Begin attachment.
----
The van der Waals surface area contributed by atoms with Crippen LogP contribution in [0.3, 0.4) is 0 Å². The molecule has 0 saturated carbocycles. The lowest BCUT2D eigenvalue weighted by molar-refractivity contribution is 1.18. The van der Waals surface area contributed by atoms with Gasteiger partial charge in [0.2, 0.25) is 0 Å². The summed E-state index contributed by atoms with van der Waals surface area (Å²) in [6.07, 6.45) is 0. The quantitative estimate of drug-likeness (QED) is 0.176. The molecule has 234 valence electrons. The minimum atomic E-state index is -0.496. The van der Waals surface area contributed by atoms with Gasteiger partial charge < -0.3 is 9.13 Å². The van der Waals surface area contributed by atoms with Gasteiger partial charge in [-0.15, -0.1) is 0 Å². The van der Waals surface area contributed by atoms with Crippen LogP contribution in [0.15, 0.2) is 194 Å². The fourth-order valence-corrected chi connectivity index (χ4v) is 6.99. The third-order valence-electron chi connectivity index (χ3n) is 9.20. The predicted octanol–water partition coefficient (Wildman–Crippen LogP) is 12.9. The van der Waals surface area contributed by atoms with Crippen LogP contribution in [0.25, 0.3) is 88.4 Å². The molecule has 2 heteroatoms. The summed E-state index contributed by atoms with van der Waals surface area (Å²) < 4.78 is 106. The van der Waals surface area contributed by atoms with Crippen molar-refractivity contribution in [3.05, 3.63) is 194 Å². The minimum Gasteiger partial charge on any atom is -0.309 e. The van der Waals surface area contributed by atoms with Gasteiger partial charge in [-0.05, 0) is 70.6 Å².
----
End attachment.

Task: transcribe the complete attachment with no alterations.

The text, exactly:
The van der Waals surface area contributed by atoms with Crippen LogP contribution in [0.3, 0.4) is 0 Å². The molecule has 0 saturated carbocycles. The lowest BCUT2D eigenvalue weighted by molar-refractivity contribution is 1.18. The van der Waals surface area contributed by atoms with Gasteiger partial charge in [0.2, 0.25) is 0 Å². The summed E-state index contributed by atoms with van der Waals surface area (Å²) in [6.07, 6.45) is 0. The quantitative estimate of drug-likeness (QED) is 0.176. The molecule has 234 valence electrons. The minimum atomic E-state index is -0.496. The van der Waals surface area contributed by atoms with Gasteiger partial charge < -0.3 is 9.13 Å². The van der Waals surface area contributed by atoms with Gasteiger partial charge in [-0.15, -0.1) is 0 Å². The van der Waals surface area contributed by atoms with Crippen LogP contribution in [0.15, 0.2) is 194 Å². The fourth-order valence-corrected chi connectivity index (χ4v) is 6.99. The third-order valence-electron chi connectivity index (χ3n) is 9.20. The predicted octanol–water partition coefficient (Wildman–Crippen LogP) is 12.9. The van der Waals surface area contributed by atoms with Crippen LogP contribution in [0.25, 0.3) is 88.4 Å². The molecule has 2 heteroatoms. The summed E-state index contributed by atoms with van der Waals surface area (Å²) < 4.78 is 106. The van der Waals surface area contributed by atoms with Crippen molar-refractivity contribution in [3.05, 3.63) is 194 Å². The minimum Gasteiger partial charge on any atom is -0.309 e. The van der Waals surface area contributed by atoms with Gasteiger partial charge in [-0.05, 0) is 70.6 Å².